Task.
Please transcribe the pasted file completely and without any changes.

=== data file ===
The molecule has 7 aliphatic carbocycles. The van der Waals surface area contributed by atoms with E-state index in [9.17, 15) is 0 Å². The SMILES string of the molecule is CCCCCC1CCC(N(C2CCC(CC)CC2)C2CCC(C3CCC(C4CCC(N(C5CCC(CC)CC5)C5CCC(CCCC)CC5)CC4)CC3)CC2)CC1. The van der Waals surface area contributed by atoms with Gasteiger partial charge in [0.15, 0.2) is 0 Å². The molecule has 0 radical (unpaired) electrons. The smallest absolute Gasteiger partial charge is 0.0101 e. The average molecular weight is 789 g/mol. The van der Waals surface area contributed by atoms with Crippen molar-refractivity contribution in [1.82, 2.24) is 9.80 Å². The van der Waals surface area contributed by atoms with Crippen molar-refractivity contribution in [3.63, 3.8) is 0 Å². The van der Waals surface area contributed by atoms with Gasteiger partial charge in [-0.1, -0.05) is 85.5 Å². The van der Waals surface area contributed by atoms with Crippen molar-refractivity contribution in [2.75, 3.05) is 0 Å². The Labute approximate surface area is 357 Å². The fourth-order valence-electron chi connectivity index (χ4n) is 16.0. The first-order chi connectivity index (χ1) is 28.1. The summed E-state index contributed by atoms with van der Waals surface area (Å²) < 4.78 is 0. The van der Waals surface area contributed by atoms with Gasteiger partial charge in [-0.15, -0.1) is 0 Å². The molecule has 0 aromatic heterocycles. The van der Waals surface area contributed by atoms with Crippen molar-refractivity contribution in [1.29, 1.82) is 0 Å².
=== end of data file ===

The molecule has 7 aliphatic carbocycles. The van der Waals surface area contributed by atoms with E-state index in [9.17, 15) is 0 Å². The SMILES string of the molecule is CCCCCC1CCC(N(C2CCC(CC)CC2)C2CCC(C3CCC(C4CCC(N(C5CCC(CC)CC5)C5CCC(CCCC)CC5)CC4)CC3)CC2)CC1. The van der Waals surface area contributed by atoms with Gasteiger partial charge in [0.15, 0.2) is 0 Å². The molecule has 0 radical (unpaired) electrons. The smallest absolute Gasteiger partial charge is 0.0101 e. The average molecular weight is 789 g/mol. The van der Waals surface area contributed by atoms with Crippen molar-refractivity contribution in [1.82, 2.24) is 9.80 Å². The van der Waals surface area contributed by atoms with Crippen molar-refractivity contribution in [3.63, 3.8) is 0 Å². The van der Waals surface area contributed by atoms with Gasteiger partial charge in [-0.1, -0.05) is 85.5 Å². The van der Waals surface area contributed by atoms with Crippen molar-refractivity contribution in [2.75, 3.05) is 0 Å². The Labute approximate surface area is 357 Å². The fourth-order valence-electron chi connectivity index (χ4n) is 16.0. The first-order chi connectivity index (χ1) is 28.1. The summed E-state index contributed by atoms with van der Waals surface area (Å²) < 4.78 is 0. The van der Waals surface area contributed by atoms with Gasteiger partial charge in [-0.15, -0.1) is 0 Å². The molecule has 0 aromatic heterocycles. The van der Waals surface area contributed by atoms with Crippen molar-refractivity contribution in [1.29, 1.82) is 0 Å².